Travel Tuesday: Driving Across India in a Beat-Up Rickshaw

November 29, 2011 / by Mango Languages

Today's blog comes from Scott Brills, a world traveler and a close friend of Mango's for years. In September, Scott and his friend Mike traversed 2,000 miles across India in a rickshaw to raise money that would provide clean water and polio vaccinations for children in India. Learn more about his journey here.

“What in the world have I gotten myself into?”

That was the first thing I thought of when I woke up in my cheap hotel room around 6:00AM. I had spent the last few days in Shillong, India—a medium-size city in the northeastern state of Maghalaya. I was there because I had signed up to drive a three-wheeled rickshaw 2,000 miles across the country for charity. Today was September the 11th—launch day.

This wasn’t even close to my first time abroad—it wasn’t even my first time doing a crazy charity rally—but this time things were a bit different. First off, this was India, home to some of the craziest drivers and worst roads in the world. Second, neither I nor my rally buddy, Mike, had test-driven our rickshaw yet. Seems as though our vehicle was still in the shop—hopefully it would be ready in time to start the event in a few hours. It was going to be a steep learning curve.

Mike and I joined the rest of the participants at the start line. It had started to sprinkle out, and the clouds weren’t looking good. Thirty minutes later, right as we all headed out onto the unforgiving highway, a torrent of water opened up from the sky, washing away the dirt road and drenching us in the process. We caught up to some other rickshaws just as the rain subsided, just in time for the one in front of us to lose a wheel. It flew off as the team was driving, and the rickshaw leaned over to the left, sending a shower of sparks our way as the rear brakes made contact with the pavement. They just barely made it to the side of the road without tipping, and we, along with some other teams, helped them get the wheel back on, making sure it was tightened properly this time around.

The next five hours of driving down the mountain towards the city of Guwahati would be some of the most stressful of our lives. Needless to say, I learned how to pilot that rickshaw pretty quickly, and by the end of that tumultuous first day I considered myself a pro.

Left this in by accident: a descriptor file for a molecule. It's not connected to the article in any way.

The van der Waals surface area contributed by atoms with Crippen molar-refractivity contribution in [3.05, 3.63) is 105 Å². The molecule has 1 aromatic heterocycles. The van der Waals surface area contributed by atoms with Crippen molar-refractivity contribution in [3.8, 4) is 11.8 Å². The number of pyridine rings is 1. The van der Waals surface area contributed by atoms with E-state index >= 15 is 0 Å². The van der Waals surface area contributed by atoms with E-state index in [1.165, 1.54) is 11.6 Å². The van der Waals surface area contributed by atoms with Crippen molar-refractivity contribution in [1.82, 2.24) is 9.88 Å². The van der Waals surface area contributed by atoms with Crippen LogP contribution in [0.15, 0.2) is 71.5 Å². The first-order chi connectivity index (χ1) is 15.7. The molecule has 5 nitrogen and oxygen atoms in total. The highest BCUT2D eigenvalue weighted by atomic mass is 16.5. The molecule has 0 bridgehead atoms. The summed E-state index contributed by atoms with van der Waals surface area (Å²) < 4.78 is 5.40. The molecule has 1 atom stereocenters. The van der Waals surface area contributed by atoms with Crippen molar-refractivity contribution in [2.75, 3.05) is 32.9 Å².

* * *

The next two and a half weeks would be filled with crazy experiences of all times: breaking down over a dozen times in one day, getting lost (every day), trying all manner of new foods (lamb brain anyone?), dodging cows sleeping in the middle of city streets, avoiding rickshaw-sized potholes, losing our registration and insurance documents, forging said documents to attempt re-entry into India, and driving the last leg of the journey in 2nd gear the entire way.

The first few days were the toughest, but every day provided us with a new set of challenges that we had to take on if we were ever going to get to the finish line in Jaisalmer, Rajasthan. After rebuilding our engine from scratch on day three, we were good to go as far as propulsion goes, but just about every day a new problem cropped up (the rickshaws weren’t in the best condition, to put it lightly). We pretty much totally relied on the kindness of strangers along the way, neither of us being rickshaw mechanics. Within minutes of breaking down we could count on someone to stop and offer assistance. Some could speak better English than others, but seeing as our Hindi (or whichever of India’s 22 major recognized languages was prevalent in the area) wasn’t quite up to par, it had to suffice. Regardless, through body language and bits of English alone we were always able to get by. We met a whole load of interesting characters along the way—some more helpful than others, some more wanting of a “tip” than others—but we were thankful to each and every one of them. We traveled quite a way, and saw many amazing things, but the people we met along the way were definitely the highlight of our journey.

Seventeen days later we completed the trip—two thousand miles or so from where we had started off. It had been one of the most difficult, strenuous adventures of ou

r lives, and we were both kind of glad that it was finished (and definitely ready for the post-trip to Thailand to unwind for a bit). One can only do so many twelve hour days in a ramshackle rickshaw in a row!

I’d love to return to India again someday, but next time I’m going as a tourist—not a rickshaw driver.

For a full recount of Scott’s rally across India check out his blog at

Have you ever had an extreme adventure like Scott's in another country? What was the most challenging part? What was the most rewarding?

Topics: Language Learning and Culture

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